One of the best business books I’ve ever read was written by Jim Collins. It was called, “Good To GREAT: Why Some Companies Make the Leap and Others Don’t.” It’s a superb business book that details research on 11 corporations and how they became great after years of being good. It became an instant bestseller. He had previously co-authored, “Built To Last: Successful Habits Of Visionary Companies.” Another bestseller.
In “Built To Last,” Jim coined the word BHAGs (pronounced bee-hags, short for “Big Hairy Audacious Goals”). You have some of those, don’t you? Everyone should, and every church must. In the book, he shared that all of the highly visionary companies had bold missions they were trying to accomplish. If you haven’t read it, you need to get it.
In “Good To GREAT,” Jim talks about Level 5 leaders (“someone who builds enduring greatness through a paradoxical blend of personal humility and professional will”) and, along the same lines of the BHAGs from his previous book, this time he uses the analogy of a “bus” to make his points. Here’s a quote: “We expected that good-to-great leaders would begin by setting a new vision and strategy. We found instead that they first got the right people on the bus, the wrong people off the bus, and the right people in the right seats – and then they figured out where to drive it. The old adage “People are your most important asset” turns out to be wrong. People are not your most important asset. The right people are.”
It might be a BHAG, but I’d like to use Jim Collin’s analogy of the bus and make some applications to pastors, church leaders and the churches we serve.
“Plateaus are not bad. They are simply times God gives us to catch our breath and get ready for the next hill.”
If you are going to go from good to GREAT, you need to:
1. Make sure you’re on the right bus. If God called you there, stay there. Getting off a bus, especially while its moving, can be very dangerous. Pastors (and people) who hop from church to church, like people hopping from bus to bus, rarely make as much progress as they would have made had they stayed. Quite often they end up getting hurt, too.
2. Make sure you’ve got the right people on the bus with you. If you don’t like the people you’re working with, it won’t work. If they don’t like you, it won’t work either. Unity is more important than ministry. In fact, unity provides the platform for ministry.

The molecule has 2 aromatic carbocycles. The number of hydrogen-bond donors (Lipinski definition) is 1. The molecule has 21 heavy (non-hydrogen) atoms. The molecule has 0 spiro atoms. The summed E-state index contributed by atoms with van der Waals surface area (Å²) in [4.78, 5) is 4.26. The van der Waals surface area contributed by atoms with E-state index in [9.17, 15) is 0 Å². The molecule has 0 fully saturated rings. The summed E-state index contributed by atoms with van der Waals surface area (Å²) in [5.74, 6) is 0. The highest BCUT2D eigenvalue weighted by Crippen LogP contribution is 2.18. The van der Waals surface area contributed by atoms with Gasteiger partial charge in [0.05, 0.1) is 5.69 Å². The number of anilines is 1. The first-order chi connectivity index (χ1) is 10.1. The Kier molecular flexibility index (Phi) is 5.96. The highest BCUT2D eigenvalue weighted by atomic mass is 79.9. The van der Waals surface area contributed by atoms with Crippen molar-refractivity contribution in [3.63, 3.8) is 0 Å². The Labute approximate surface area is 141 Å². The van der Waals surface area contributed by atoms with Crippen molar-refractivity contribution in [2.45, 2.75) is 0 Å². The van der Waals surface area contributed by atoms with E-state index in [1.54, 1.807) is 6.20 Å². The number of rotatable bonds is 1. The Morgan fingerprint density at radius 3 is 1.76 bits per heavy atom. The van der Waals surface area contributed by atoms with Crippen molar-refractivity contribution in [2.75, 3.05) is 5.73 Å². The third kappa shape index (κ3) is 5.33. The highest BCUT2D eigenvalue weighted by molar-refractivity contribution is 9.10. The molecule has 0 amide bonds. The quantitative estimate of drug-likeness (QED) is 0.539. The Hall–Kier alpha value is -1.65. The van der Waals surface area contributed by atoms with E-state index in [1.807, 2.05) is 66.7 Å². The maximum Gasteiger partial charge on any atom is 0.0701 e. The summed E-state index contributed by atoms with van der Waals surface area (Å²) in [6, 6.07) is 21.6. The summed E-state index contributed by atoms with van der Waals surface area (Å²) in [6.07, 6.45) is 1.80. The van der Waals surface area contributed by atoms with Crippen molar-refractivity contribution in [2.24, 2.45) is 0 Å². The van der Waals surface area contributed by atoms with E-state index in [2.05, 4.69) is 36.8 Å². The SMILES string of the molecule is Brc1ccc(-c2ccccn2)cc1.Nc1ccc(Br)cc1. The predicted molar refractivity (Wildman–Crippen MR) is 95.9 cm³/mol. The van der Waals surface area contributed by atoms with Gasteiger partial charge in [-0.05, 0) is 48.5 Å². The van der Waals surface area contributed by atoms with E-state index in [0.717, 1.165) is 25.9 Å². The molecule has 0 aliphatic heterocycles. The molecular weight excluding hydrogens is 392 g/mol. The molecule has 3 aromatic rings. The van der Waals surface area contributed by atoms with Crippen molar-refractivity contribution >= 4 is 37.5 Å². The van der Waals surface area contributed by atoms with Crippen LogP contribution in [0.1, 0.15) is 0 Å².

3. Make sure you get the right people in the right seats. Some people don’t need to get off the bus, they just need to be re-directed to another part of the bus.
4. Make sure you can help people get off the bus. Some growth comes faster through subtraction than addition. Don’t be afraid to say “good-bye.”
5. Make sure you’re headed in the right direction. If the driver falls asleep at the wheel, the bus wrecks and everyone is affected by it. Paul told Timothy “watch your life and doctrine closely” (I Timothy 4:16).
6. Make sure you know the bus can’t run nonstop. There are times for initiating growth and times for accommodating it. Plateaus are not bad. They are simply times God gives us to catch our breath and get ready for the next hill … or valley.
7. Make sure you don’t try to outrun someone else’s bus. The very idea of racing buses is absurd. (Why do so many preachers and churches try to do it?)
8. Make sure you don’t try to look like someone else’s bus. Every church has its own personality. I’ll save you the hassle … you’re not going to be the next Saddleback, Southeast, or North Point. Don’t even try. Just be who God called you to be and give Him everything you’ve got.
9. Make sure you keep your eye on the road ahead. A driver getting up to go back in the bus, while it’s moving, to visit or take a poll on which exit to take next, is making a deadly mistake that will affect everyone on the bus. Too often, many pastors do the same thing.
10. Make sure you stay humble. Level 5 leaders (pastors) are to be humble servants, not harsh taskmasters. You don’t need to go back in the bus and negotiate every conflict, right every wrong, be involved in every decision, etc. Your assignment is to drive. Let others handle the other stuff.
11. Make sure you are aware that every road you take will not be smooth. No one has a smooth ride no matter where they minister. There will always be potholes to avoid, detours to take, bridges out and bumps along the way. And you’ll always be amazed at the amount of road constantly under repair as well as the new roads being built.
If you’ll take those principles to heart and apply them to your situation, you and your church won’t go from good to great overnight, but you can sure go from where you are to someplace better.
© 2021. Barry L. Cameron
Barry Cameron is a devoted father and husband, bestselling author, dynamic communicator, and Senior Pastor of Crossroads Christian Church. Crossroads has a gorgeous, 150-acre campus in Grand Prairie, Texas. Barry’s latest book, The Road to Financial Freedom, came out in the fall of 2020 and is available on Amazon. It’s another game changer for individuals and families who want to fix their finances once and for all.
Barry and his wife, Janis, have three children: Katie, Matt and Kelli. A daughter-in-law, Lindley and a son-in law, Johnny. They also have two grandsons, Will and Levi. Their family has been completely debt free since November 15, 2001.
Crossroads Christian Church has been debt free since November 9, 2008.